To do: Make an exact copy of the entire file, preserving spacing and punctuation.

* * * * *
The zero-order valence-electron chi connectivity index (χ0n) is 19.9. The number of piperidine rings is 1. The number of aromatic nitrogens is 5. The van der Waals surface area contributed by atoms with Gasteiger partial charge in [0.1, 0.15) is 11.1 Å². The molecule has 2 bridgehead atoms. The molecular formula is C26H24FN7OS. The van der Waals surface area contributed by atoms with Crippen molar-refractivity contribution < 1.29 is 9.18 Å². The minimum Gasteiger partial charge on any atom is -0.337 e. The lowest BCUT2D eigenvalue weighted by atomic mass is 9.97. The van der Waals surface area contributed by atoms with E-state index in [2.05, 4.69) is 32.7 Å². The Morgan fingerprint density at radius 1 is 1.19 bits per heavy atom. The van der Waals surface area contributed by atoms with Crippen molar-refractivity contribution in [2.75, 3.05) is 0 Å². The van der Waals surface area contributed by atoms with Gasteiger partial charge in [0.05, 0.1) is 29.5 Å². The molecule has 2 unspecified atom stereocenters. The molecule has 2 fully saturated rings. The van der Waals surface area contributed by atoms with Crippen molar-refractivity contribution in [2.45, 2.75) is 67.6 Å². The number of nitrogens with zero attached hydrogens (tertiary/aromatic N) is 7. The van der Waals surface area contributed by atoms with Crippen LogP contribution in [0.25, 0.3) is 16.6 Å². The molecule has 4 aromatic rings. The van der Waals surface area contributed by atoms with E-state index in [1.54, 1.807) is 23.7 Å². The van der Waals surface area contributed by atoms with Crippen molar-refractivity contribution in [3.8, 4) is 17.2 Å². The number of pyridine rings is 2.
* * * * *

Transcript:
The zero-order valence-electron chi connectivity index (χ0n) is 19.9. The number of piperidine rings is 1. The number of aromatic nitrogens is 5. The van der Waals surface area contributed by atoms with Gasteiger partial charge in [0.1, 0.15) is 11.1 Å². The molecule has 2 bridgehead atoms. The molecular formula is C26H24FN7OS. The van der Waals surface area contributed by atoms with Crippen molar-refractivity contribution < 1.29 is 9.18 Å². The minimum Gasteiger partial charge on any atom is -0.337 e. The lowest BCUT2D eigenvalue weighted by atomic mass is 9.97. The van der Waals surface area contributed by atoms with E-state index in [2.05, 4.69) is 32.7 Å². The Morgan fingerprint density at radius 1 is 1.19 bits per heavy atom. The van der Waals surface area contributed by atoms with Crippen molar-refractivity contribution in [2.75, 3.05) is 0 Å². The van der Waals surface area contributed by atoms with Gasteiger partial charge in [0.05, 0.1) is 29.5 Å². The molecule has 2 unspecified atom stereocenters. The molecule has 2 fully saturated rings. The van der Waals surface area contributed by atoms with Crippen molar-refractivity contribution in [2.45, 2.75) is 67.6 Å². The number of nitrogens with zero attached hydrogens (tertiary/aromatic N) is 7. The van der Waals surface area contributed by atoms with Crippen LogP contribution in [0.25, 0.3) is 16.6 Å². The molecule has 4 aromatic rings. The van der Waals surface area contributed by atoms with E-state index in [1.54, 1.807) is 23.7 Å². The van der Waals surface area contributed by atoms with Crippen molar-refractivity contribution in [3.8, 4) is 17.2 Å². The number of pyridine rings is 2.